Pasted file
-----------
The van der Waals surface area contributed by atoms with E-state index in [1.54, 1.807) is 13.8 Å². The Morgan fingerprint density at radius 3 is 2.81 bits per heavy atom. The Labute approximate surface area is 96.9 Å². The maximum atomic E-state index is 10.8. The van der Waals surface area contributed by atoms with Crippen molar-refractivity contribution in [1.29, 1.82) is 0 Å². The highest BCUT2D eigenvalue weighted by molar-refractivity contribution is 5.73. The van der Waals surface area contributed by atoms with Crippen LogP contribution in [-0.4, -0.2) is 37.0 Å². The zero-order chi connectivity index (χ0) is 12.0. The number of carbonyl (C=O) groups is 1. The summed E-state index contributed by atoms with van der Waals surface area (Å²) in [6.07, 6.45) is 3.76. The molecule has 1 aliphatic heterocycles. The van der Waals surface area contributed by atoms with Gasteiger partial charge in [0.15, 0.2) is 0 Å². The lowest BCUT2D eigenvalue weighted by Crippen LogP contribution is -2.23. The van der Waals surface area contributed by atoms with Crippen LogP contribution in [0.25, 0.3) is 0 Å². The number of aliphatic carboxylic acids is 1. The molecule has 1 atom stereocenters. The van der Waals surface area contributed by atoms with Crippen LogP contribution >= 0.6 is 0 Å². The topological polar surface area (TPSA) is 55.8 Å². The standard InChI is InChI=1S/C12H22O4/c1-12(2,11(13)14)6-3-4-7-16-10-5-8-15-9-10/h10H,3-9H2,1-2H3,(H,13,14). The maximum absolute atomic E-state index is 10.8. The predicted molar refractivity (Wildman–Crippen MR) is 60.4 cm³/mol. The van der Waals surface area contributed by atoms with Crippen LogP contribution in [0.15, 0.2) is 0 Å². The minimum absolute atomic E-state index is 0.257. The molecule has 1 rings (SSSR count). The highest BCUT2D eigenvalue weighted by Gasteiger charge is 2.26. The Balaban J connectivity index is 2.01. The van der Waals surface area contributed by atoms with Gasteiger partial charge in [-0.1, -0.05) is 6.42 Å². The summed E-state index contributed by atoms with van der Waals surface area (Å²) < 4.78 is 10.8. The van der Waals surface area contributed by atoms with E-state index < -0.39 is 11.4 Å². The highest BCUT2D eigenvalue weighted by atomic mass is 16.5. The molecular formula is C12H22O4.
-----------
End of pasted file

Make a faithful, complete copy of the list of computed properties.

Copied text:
The van der Waals surface area contributed by atoms with E-state index in [1.54, 1.807) is 13.8 Å². The Morgan fingerprint density at radius 3 is 2.81 bits per heavy atom. The Labute approximate surface area is 96.9 Å². The maximum atomic E-state index is 10.8. The van der Waals surface area contributed by atoms with Crippen molar-refractivity contribution in [1.29, 1.82) is 0 Å². The highest BCUT2D eigenvalue weighted by molar-refractivity contribution is 5.73. The van der Waals surface area contributed by atoms with Crippen LogP contribution in [-0.4, -0.2) is 37.0 Å². The zero-order chi connectivity index (χ0) is 12.0. The number of carbonyl (C=O) groups is 1. The summed E-state index contributed by atoms with van der Waals surface area (Å²) in [6.07, 6.45) is 3.76. The molecule has 1 aliphatic heterocycles. The van der Waals surface area contributed by atoms with Gasteiger partial charge in [0.15, 0.2) is 0 Å². The lowest BCUT2D eigenvalue weighted by Crippen LogP contribution is -2.23. The van der Waals surface area contributed by atoms with Crippen LogP contribution in [0.25, 0.3) is 0 Å². The number of aliphatic carboxylic acids is 1. The molecule has 1 atom stereocenters. The van der Waals surface area contributed by atoms with Crippen LogP contribution >= 0.6 is 0 Å². The topological polar surface area (TPSA) is 55.8 Å². The standard InChI is InChI=1S/C12H22O4/c1-12(2,11(13)14)6-3-4-7-16-10-5-8-15-9-10/h10H,3-9H2,1-2H3,(H,13,14). The maximum absolute atomic E-state index is 10.8. The predicted molar refractivity (Wildman–Crippen MR) is 60.4 cm³/mol. The van der Waals surface area contributed by atoms with Crippen LogP contribution in [0.15, 0.2) is 0 Å². The minimum absolute atomic E-state index is 0.257. The molecule has 1 rings (SSSR count). The highest BCUT2D eigenvalue weighted by Gasteiger charge is 2.26. The Balaban J connectivity index is 2.01. The van der Waals surface area contributed by atoms with Gasteiger partial charge in [-0.1, -0.05) is 6.42 Å². The summed E-state index contributed by atoms with van der Waals surface area (Å²) < 4.78 is 10.8. The van der Waals surface area contributed by atoms with E-state index < -0.39 is 11.4 Å². The highest BCUT2D eigenvalue weighted by atomic mass is 16.5. The molecular formula is C12H22O4.